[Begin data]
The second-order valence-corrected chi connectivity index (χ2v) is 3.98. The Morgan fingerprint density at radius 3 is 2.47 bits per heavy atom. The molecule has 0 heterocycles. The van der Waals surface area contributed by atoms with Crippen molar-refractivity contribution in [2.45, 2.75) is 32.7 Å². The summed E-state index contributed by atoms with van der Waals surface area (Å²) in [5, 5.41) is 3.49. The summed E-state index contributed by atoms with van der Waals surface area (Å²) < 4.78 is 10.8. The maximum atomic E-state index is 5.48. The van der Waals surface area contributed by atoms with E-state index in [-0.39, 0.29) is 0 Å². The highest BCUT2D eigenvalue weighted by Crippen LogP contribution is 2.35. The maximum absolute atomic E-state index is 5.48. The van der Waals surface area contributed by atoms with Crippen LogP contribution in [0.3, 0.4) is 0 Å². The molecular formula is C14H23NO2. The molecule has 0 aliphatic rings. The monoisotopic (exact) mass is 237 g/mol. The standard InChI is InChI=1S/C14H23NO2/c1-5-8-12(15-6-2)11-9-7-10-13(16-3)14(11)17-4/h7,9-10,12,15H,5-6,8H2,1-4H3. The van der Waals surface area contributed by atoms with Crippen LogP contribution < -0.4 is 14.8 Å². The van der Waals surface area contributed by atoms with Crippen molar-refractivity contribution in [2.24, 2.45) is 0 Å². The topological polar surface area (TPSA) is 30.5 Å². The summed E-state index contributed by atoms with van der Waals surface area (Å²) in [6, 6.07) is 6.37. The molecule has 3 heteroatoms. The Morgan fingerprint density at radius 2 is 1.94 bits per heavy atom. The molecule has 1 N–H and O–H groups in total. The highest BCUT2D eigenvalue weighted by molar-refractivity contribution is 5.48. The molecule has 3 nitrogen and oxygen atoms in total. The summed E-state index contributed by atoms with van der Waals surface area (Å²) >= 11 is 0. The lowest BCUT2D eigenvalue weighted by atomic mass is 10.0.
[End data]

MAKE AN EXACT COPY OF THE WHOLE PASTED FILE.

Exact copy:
The second-order valence-corrected chi connectivity index (χ2v) is 3.98. The Morgan fingerprint density at radius 3 is 2.47 bits per heavy atom. The molecule has 0 heterocycles. The van der Waals surface area contributed by atoms with Crippen molar-refractivity contribution in [2.45, 2.75) is 32.7 Å². The summed E-state index contributed by atoms with van der Waals surface area (Å²) in [5, 5.41) is 3.49. The summed E-state index contributed by atoms with van der Waals surface area (Å²) < 4.78 is 10.8. The maximum atomic E-state index is 5.48. The van der Waals surface area contributed by atoms with E-state index in [-0.39, 0.29) is 0 Å². The highest BCUT2D eigenvalue weighted by Crippen LogP contribution is 2.35. The maximum absolute atomic E-state index is 5.48. The van der Waals surface area contributed by atoms with Crippen LogP contribution in [0.3, 0.4) is 0 Å². The molecular formula is C14H23NO2. The molecule has 0 aliphatic rings. The monoisotopic (exact) mass is 237 g/mol. The standard InChI is InChI=1S/C14H23NO2/c1-5-8-12(15-6-2)11-9-7-10-13(16-3)14(11)17-4/h7,9-10,12,15H,5-6,8H2,1-4H3. The van der Waals surface area contributed by atoms with Crippen LogP contribution < -0.4 is 14.8 Å². The van der Waals surface area contributed by atoms with Crippen molar-refractivity contribution in [2.24, 2.45) is 0 Å². The topological polar surface area (TPSA) is 30.5 Å². The summed E-state index contributed by atoms with van der Waals surface area (Å²) in [6, 6.07) is 6.37. The molecule has 3 heteroatoms. The Morgan fingerprint density at radius 2 is 1.94 bits per heavy atom. The molecule has 1 N–H and O–H groups in total. The highest BCUT2D eigenvalue weighted by molar-refractivity contribution is 5.48. The molecule has 3 nitrogen and oxygen atoms in total. The summed E-state index contributed by atoms with van der Waals surface area (Å²) >= 11 is 0. The lowest BCUT2D eigenvalue weighted by atomic mass is 10.0.